Your wedding day — a day of excitement and anticipation for those who have yet to experience it, and a day of remembrance for those who have once experienced this special day.
The term “Bridezilla” is a condition no soon-to-be brides hope to experience as they prepare for their wedding. As the stresses of getting married are immense to begin with, how does adding on the complexities of a full semester schedule add to the pressure of creating the perfect day for you and your significant other?
Ethan and Ellie
Ethan del Toro, a senior exercise science major from St. George, sealed the deal to the love of his life, Ellie del Toro, a senior nursing major from St. George, on May 1, 2020. Since both lovebirds were students at Dixie State University during the time of their wedding, this added some unforeseen stresses the couple didn’t plan on experiencing as they planned for the big day.
“It was tough to get everything done that we wanted to in time,” Ethan del Toro said. “Trying to balance all of my homework along with figuring out the wedding plans was a lot more than I thought it would be. We ended up having to throw together a couple of things at the end to finalize all of the details.”
Ethan del Toro wasn’t the only one who was feeling the pressure of accomplishing all they hoped to before the big day. Ellie del Toro also expressed some anxious moments she felt.
“It was tough to focus on both school and the wedding plans at the same time,” Ellie del Toro said. “I’d make a to-do list for the week, and it seemed like there were 15+ tasks I needed to accomplish every day and never seeming to find the time to get them all done.”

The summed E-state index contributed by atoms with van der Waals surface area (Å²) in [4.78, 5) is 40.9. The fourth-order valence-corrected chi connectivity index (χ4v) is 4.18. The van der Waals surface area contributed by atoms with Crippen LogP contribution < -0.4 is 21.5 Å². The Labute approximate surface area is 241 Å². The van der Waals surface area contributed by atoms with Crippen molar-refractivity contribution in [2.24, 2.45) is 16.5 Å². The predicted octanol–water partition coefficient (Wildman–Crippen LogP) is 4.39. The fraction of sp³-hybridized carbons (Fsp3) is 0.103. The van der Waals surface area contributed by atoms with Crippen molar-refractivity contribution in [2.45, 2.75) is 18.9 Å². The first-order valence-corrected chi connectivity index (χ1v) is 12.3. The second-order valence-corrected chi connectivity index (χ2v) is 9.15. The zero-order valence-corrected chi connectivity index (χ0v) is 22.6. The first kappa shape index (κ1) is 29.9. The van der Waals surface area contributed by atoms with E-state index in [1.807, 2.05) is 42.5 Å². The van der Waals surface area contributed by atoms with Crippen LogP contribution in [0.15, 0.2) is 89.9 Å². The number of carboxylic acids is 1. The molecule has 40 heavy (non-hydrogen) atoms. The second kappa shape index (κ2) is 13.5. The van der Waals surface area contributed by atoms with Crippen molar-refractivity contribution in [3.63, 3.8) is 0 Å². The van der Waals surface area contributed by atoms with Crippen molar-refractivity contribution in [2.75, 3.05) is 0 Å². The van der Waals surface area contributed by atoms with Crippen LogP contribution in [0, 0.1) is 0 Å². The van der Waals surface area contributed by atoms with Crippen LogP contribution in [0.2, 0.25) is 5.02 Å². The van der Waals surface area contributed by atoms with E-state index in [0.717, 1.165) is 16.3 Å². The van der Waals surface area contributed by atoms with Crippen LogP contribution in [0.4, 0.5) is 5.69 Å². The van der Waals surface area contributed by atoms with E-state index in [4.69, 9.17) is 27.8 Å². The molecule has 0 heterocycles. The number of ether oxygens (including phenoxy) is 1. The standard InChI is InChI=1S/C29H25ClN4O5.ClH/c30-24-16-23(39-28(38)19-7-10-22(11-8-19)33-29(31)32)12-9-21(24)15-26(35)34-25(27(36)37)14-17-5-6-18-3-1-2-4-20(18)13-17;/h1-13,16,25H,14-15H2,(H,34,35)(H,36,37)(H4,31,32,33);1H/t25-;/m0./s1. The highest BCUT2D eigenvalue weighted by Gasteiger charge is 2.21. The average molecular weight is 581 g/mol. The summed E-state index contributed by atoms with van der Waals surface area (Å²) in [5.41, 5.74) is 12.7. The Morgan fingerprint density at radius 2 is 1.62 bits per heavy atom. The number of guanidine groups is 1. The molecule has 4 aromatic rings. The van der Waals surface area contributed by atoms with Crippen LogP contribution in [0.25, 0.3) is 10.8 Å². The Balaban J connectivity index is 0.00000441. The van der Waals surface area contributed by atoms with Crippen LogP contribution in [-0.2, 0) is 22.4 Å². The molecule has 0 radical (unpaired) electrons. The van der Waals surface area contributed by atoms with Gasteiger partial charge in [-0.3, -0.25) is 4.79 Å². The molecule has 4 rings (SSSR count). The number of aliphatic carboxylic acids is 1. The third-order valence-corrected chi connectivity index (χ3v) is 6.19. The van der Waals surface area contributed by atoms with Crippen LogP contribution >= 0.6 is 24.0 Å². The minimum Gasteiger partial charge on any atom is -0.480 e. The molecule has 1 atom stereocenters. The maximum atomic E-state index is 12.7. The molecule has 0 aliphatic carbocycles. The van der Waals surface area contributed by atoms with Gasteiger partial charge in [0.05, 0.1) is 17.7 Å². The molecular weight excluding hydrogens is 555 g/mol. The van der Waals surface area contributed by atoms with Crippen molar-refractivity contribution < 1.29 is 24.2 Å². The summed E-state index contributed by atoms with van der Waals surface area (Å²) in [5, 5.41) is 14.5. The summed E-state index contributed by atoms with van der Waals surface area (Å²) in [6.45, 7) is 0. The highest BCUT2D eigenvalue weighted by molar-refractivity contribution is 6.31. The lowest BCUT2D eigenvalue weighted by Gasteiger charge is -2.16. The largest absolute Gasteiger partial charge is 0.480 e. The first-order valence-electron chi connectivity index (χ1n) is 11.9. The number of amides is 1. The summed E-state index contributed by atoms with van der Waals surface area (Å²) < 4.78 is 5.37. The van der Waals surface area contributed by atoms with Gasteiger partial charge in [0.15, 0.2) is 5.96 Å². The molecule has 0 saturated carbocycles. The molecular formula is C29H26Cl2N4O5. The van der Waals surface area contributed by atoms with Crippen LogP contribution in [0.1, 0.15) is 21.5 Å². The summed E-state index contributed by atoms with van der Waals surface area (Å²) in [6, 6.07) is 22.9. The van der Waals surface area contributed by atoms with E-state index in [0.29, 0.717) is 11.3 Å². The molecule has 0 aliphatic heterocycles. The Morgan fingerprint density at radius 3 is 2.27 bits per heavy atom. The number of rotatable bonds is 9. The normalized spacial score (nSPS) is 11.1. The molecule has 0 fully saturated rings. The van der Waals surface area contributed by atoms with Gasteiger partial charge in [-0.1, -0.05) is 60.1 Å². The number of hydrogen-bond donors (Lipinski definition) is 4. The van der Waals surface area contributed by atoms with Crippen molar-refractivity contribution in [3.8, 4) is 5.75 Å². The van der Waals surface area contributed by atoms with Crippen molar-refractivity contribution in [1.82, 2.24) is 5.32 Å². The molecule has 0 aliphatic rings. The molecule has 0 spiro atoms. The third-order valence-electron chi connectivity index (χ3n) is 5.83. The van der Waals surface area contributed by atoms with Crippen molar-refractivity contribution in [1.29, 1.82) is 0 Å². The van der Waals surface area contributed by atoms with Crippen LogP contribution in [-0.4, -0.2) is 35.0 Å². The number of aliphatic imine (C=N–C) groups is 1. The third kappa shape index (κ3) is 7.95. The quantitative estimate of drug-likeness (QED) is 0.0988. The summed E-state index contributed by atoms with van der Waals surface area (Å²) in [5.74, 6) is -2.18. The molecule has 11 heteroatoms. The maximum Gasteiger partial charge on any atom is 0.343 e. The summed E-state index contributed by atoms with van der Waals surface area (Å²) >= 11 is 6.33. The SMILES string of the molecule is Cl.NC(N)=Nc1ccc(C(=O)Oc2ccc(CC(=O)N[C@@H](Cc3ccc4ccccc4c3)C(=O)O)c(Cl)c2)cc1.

Planting a big kiss on her husband’s cheek, Ellie Del Toro said, “But regardless of all of the stresses we had, I wouldn’t change it for the world.”
The business side of things
Annie Olsen is a videographer who works with engaged couples planning on getting married, including the preparation it takes to help put together an incredible day for these couples.
“I feel like I deal with two different sets of brides: those who are prepared and ready to plan, and those who are not,” Olsen said. “Unfortunately, most of the time it is the brides still in school that seem to be struggling with the preparations the most.”
Olsen also mentioned how different the planning goes when comparing couples getting married while they are in school to those who are not.
“[Those} who aren’t in school seem to have a lot more time to prepare and are more organized,” Olsen said. “Those weddings always seem to have a better flow and avoid a lot of problems that I see in other weddings.”
Harrison and Sarah
Harrison Labrum, a senior exercise science major from St. George, also recently tied the knot with his partner-in-crime, Sarah Labrum. Harrison Labrum started the conversation off with a deep laugh as he remembered how stressful this time was for him.
“We had a lot of restraints on the dates we could get married, [which made it difficult for those attending] because of the dates I had assignments due for my classes,” he said. “There was only one or two weekends out of the month where we could have done it.”
Not only was the actual wedding planning stressful for Harrison Labrum, but the way it encapsulated his mind when he needed to study for classes was an unforeseen difficulty.
Harrison Labrum said: “I remember a week or two before the wedding, I wasn’t thinking at all about my tests, but I was thinking about other topics like, ‘I hope it doesn’t rain on my wedding day,’ and ‘What would we do if it did?’ I played those scenarios out in my head for way too many hours than I’d like to admit.”
The chaos of planning a wedding is like no other, but doing what you can to create the day you have always dreamed of will always and forever be worth it.
“The pressures and stresses I felt before getting married was crazy,” Harrison Labrum said. “But I love my wife, and creating the perfect day for us was worth all the craziness that came with it.”